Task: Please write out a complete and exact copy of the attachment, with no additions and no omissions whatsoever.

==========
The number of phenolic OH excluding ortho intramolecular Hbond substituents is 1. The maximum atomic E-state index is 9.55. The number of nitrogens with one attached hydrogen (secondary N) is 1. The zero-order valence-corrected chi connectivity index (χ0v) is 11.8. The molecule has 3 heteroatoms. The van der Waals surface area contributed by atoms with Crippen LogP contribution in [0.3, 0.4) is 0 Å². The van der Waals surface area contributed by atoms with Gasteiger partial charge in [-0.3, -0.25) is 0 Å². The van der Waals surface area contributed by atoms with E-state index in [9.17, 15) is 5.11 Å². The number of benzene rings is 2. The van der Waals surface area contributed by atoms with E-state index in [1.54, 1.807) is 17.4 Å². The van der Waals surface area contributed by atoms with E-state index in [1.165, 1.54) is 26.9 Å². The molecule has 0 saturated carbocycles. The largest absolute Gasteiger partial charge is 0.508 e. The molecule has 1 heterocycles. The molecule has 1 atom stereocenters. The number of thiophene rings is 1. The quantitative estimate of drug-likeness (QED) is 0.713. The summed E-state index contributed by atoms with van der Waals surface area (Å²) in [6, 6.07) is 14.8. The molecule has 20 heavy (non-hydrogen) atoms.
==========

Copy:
The number of phenolic OH excluding ortho intramolecular Hbond substituents is 1. The maximum atomic E-state index is 9.55. The number of nitrogens with one attached hydrogen (secondary N) is 1. The zero-order valence-corrected chi connectivity index (χ0v) is 11.8. The molecule has 3 heteroatoms. The van der Waals surface area contributed by atoms with Crippen LogP contribution in [0.3, 0.4) is 0 Å². The van der Waals surface area contributed by atoms with Gasteiger partial charge in [-0.3, -0.25) is 0 Å². The van der Waals surface area contributed by atoms with E-state index in [9.17, 15) is 5.11 Å². The number of benzene rings is 2. The van der Waals surface area contributed by atoms with E-state index in [1.54, 1.807) is 17.4 Å². The van der Waals surface area contributed by atoms with E-state index in [1.165, 1.54) is 26.9 Å². The molecule has 0 saturated carbocycles. The largest absolute Gasteiger partial charge is 0.508 e. The molecule has 1 heterocycles. The molecule has 1 atom stereocenters. The number of thiophene rings is 1. The quantitative estimate of drug-likeness (QED) is 0.713. The summed E-state index contributed by atoms with van der Waals surface area (Å²) in [6, 6.07) is 14.8. The molecule has 20 heavy (non-hydrogen) atoms.